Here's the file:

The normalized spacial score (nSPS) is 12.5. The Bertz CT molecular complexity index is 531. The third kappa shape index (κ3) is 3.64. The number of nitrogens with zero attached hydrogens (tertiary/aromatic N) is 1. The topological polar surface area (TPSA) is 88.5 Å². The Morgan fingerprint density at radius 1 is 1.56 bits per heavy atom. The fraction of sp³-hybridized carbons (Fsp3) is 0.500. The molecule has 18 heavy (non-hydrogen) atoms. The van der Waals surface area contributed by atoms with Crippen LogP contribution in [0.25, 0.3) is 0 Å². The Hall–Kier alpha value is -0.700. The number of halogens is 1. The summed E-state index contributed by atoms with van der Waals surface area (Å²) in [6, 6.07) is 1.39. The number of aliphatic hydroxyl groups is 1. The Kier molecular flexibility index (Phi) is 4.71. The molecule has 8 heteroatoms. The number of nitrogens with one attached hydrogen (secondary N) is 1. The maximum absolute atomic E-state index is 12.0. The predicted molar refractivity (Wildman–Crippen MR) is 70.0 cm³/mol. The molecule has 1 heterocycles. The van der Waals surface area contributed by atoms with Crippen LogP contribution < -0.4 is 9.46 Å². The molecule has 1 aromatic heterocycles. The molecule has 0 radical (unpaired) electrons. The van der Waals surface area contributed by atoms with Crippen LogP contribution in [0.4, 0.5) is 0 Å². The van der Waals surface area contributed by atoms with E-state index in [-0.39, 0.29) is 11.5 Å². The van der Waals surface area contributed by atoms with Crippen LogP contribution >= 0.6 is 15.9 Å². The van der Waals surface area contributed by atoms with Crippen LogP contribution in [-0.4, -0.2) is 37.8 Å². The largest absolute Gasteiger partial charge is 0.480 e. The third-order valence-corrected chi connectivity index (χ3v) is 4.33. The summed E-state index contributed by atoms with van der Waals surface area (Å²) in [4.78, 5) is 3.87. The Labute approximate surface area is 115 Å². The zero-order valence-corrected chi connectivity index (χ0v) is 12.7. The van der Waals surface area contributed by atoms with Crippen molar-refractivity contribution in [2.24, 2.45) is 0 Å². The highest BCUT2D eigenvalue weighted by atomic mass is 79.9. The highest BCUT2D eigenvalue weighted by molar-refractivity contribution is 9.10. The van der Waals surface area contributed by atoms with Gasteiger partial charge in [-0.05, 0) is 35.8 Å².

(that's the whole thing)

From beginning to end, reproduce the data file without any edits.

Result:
The normalized spacial score (nSPS) is 12.5. The Bertz CT molecular complexity index is 531. The third kappa shape index (κ3) is 3.64. The number of nitrogens with zero attached hydrogens (tertiary/aromatic N) is 1. The topological polar surface area (TPSA) is 88.5 Å². The Morgan fingerprint density at radius 1 is 1.56 bits per heavy atom. The fraction of sp³-hybridized carbons (Fsp3) is 0.500. The molecule has 18 heavy (non-hydrogen) atoms. The van der Waals surface area contributed by atoms with Crippen LogP contribution in [0.25, 0.3) is 0 Å². The Hall–Kier alpha value is -0.700. The number of halogens is 1. The summed E-state index contributed by atoms with van der Waals surface area (Å²) in [6, 6.07) is 1.39. The number of aliphatic hydroxyl groups is 1. The Kier molecular flexibility index (Phi) is 4.71. The molecule has 8 heteroatoms. The number of nitrogens with one attached hydrogen (secondary N) is 1. The maximum absolute atomic E-state index is 12.0. The predicted molar refractivity (Wildman–Crippen MR) is 70.0 cm³/mol. The molecule has 1 heterocycles. The van der Waals surface area contributed by atoms with Crippen LogP contribution < -0.4 is 9.46 Å². The molecule has 1 aromatic heterocycles. The molecule has 0 radical (unpaired) electrons. The van der Waals surface area contributed by atoms with Crippen LogP contribution in [0.4, 0.5) is 0 Å². The van der Waals surface area contributed by atoms with E-state index in [-0.39, 0.29) is 11.5 Å². The van der Waals surface area contributed by atoms with Crippen LogP contribution >= 0.6 is 15.9 Å². The van der Waals surface area contributed by atoms with Crippen LogP contribution in [-0.4, -0.2) is 37.8 Å². The largest absolute Gasteiger partial charge is 0.480 e. The third-order valence-corrected chi connectivity index (χ3v) is 4.33. The summed E-state index contributed by atoms with van der Waals surface area (Å²) in [4.78, 5) is 3.87. The Labute approximate surface area is 115 Å². The zero-order valence-corrected chi connectivity index (χ0v) is 12.7. The van der Waals surface area contributed by atoms with Crippen molar-refractivity contribution in [2.24, 2.45) is 0 Å². The highest BCUT2D eigenvalue weighted by atomic mass is 79.9. The highest BCUT2D eigenvalue weighted by molar-refractivity contribution is 9.10. The van der Waals surface area contributed by atoms with Gasteiger partial charge in [-0.05, 0) is 35.8 Å².